Leading article: At the edge of the precipice

Share
Related Topics

There can be no doubting the seriousness of the situation in Thailand. Not only is there a real possibility of the stand-off between the army and the protesters escalating into a bloodbath that could spread to the rest of the country. There is also the sense that the confrontation in Bangkok reflects a division within the Buddhist kingdom that can no longer be contained, even if descent into total violence is averted this time.

On previous occasions the eruptions have been quelled either by army coups or by the intervention of the King, the 81-year-old Bhumibol Adulyadej, whose position and personal standing have been such as to force the combatants to withdraw in the interests of stability.

It is still possible that either course could now resolve the situation, at least in the short term. The army, having been initially hesitant to join the fray, has now committed itself to clearing central Bangkok of the protesters, even at a considerable cost of life. At the same time the King, although in declining health, remains a force which could bring the parties together, should there be the will to do so.

Neither of these forces are as strong as they were, however. The army itself is unsure at the top as to how far and how fast to proceed against a civilian uprising which its lowly-paid conscript soldiery may be reluctant to fire on. The police are standing aside. The King is clearly ailing and has tried to keep out of recent political disputes for fear of making the crown appear partisan.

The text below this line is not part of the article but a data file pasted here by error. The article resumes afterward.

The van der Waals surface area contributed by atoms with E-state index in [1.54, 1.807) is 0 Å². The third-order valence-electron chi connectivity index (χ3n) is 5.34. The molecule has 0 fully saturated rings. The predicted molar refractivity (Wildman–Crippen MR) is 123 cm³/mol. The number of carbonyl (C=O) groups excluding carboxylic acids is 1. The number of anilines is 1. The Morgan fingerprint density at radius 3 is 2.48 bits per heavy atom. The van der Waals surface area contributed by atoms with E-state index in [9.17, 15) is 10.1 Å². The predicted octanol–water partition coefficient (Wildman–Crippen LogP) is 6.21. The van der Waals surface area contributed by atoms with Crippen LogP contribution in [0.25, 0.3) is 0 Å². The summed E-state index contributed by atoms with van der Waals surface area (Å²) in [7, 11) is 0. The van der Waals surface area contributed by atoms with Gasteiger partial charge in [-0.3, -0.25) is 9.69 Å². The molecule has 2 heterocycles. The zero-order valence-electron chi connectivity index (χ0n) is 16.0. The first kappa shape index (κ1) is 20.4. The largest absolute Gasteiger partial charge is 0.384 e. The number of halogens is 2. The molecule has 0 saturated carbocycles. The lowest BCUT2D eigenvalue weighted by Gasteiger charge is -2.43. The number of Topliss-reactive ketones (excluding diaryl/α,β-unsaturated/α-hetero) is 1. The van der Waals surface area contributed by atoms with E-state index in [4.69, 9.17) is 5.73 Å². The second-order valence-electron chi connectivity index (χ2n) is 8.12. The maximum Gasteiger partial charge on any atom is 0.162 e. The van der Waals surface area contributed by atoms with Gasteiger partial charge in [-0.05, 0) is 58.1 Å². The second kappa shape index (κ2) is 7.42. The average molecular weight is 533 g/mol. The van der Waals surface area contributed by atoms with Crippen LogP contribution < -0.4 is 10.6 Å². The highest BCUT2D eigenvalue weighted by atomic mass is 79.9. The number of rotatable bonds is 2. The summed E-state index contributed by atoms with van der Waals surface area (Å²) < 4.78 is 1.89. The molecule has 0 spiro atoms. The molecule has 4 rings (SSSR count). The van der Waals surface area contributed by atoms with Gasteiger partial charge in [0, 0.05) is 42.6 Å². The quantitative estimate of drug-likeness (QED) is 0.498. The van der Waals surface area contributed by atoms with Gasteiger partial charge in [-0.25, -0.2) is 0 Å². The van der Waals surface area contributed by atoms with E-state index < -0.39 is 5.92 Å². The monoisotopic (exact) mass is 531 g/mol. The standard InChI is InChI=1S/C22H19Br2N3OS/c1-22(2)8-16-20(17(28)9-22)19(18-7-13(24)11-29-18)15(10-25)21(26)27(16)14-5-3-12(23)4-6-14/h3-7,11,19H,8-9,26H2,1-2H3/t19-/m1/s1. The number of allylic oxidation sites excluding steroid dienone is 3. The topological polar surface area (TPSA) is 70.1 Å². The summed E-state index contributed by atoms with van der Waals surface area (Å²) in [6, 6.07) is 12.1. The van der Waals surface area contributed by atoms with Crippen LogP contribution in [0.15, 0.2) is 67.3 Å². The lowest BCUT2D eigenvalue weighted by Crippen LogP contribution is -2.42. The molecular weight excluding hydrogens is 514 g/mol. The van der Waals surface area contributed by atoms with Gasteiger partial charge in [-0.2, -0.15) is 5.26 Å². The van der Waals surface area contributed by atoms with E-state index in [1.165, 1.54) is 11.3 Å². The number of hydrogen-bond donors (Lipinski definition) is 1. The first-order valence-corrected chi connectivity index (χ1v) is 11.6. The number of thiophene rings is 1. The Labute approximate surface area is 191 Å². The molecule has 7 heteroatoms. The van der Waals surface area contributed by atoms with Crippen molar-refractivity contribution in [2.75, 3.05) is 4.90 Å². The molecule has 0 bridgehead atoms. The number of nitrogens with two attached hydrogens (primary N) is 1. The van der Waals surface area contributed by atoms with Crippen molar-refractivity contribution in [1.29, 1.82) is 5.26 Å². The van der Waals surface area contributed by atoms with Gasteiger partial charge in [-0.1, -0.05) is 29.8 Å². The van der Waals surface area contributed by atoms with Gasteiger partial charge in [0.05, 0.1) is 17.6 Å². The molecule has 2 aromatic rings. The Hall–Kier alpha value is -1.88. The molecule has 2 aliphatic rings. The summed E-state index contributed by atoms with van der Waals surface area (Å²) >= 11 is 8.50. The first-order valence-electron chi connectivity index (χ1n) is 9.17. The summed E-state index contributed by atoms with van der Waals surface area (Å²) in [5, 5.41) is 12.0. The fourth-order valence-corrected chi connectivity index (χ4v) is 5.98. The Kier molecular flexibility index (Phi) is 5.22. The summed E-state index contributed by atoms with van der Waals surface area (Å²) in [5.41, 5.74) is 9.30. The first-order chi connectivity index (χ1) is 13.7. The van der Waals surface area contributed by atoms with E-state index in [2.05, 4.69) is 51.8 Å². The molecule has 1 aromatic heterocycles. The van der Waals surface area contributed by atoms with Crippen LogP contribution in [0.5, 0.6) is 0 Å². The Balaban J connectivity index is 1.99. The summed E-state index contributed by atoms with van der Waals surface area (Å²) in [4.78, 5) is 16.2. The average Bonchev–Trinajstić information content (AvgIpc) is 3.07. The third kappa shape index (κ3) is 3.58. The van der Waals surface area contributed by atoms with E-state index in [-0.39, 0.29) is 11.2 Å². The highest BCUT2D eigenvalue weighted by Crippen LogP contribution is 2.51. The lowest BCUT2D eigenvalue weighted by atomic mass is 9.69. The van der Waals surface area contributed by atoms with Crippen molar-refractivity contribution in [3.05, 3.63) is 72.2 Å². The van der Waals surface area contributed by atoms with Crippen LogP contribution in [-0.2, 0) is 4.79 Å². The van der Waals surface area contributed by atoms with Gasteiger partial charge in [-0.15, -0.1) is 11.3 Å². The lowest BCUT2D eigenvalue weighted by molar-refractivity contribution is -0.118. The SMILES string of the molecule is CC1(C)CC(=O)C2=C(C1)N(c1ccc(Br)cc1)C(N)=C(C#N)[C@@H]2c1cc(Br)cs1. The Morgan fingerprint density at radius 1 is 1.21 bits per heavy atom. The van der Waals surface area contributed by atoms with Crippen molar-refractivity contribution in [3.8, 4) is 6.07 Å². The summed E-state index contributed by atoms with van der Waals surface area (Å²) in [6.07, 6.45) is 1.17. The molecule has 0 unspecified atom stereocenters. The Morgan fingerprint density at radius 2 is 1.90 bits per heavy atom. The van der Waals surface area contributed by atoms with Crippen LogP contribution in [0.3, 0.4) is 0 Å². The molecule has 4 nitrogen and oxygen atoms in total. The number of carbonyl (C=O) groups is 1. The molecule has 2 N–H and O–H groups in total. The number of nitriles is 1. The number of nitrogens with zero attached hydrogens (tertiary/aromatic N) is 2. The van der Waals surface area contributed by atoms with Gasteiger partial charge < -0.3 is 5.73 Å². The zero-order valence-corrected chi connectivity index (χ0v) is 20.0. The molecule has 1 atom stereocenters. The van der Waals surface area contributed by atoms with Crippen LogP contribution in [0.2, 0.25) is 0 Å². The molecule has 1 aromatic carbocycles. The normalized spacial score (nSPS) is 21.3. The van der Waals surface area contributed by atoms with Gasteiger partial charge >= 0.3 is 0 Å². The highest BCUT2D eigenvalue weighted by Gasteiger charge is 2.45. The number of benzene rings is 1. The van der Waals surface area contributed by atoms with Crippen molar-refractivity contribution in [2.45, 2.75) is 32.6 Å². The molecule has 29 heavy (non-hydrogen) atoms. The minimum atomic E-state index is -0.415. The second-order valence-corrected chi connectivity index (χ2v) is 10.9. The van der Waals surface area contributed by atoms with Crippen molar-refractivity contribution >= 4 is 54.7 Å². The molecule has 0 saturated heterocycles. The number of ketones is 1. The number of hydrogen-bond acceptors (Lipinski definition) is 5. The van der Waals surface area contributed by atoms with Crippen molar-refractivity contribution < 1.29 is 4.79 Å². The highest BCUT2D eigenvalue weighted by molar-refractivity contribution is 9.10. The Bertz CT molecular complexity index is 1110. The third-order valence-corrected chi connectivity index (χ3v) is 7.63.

If this were a simple battle between the rich and the dispossessed, pitting the forces of democracy against autocracy, as some would suggest, the issues might be clearer and the course more predictable. But it isn't. The Red Shirt protesters would claim the need for new elections and the return of the ousted former prime minister, Thaksin Shinawatra, as a road to a democratic future. But Thaksin himself is as much a representative of the old, corrupt elites as the present government, as opposed by many of the middle and educated classes for his furthering of nepotism and billionaire's populism as he is loved by the rural poor for his subsidies and grants.

With descent into chaos now facing both sides, there remains some hope that the worst can be avoided. The protesters are now mooting talks. The army is still hesitating. The King could still use his authority to impose a compromise. It is to be hoped so, for without a return to talks and a change in direction by army and protesters, Thailand is staring into the abyss.

React Now

Latest stories from i100
iJobs Job Widget
iJobs General

Guru Careers: Software Developer / C# Developer

£40-50K: Guru Careers: We are seeking an experienced Software / C# Developer w...

Guru Careers: Software Developer

£35 - 40k + Benefits: Guru Careers: We are seeking a Software Developer (JavaS...

SThree: Trainee Recruitment Consultant / Resourcer

£18000 - £23000 per annum + Commission: SThree: As a Trainee Recruitment Consu...

Ashdown Group: UI Developer - (UI, HTML, CSS, JavaScript, AngularJS)

£25000 - £40000 per annum: Ashdown Group: UI Developer - (UI, JavaScript, HTML...

Day In a Page

Read Next
Theresa May was kept on as Home Secretary by David Cameron in his post-election Cabinet reshuffle (EPA)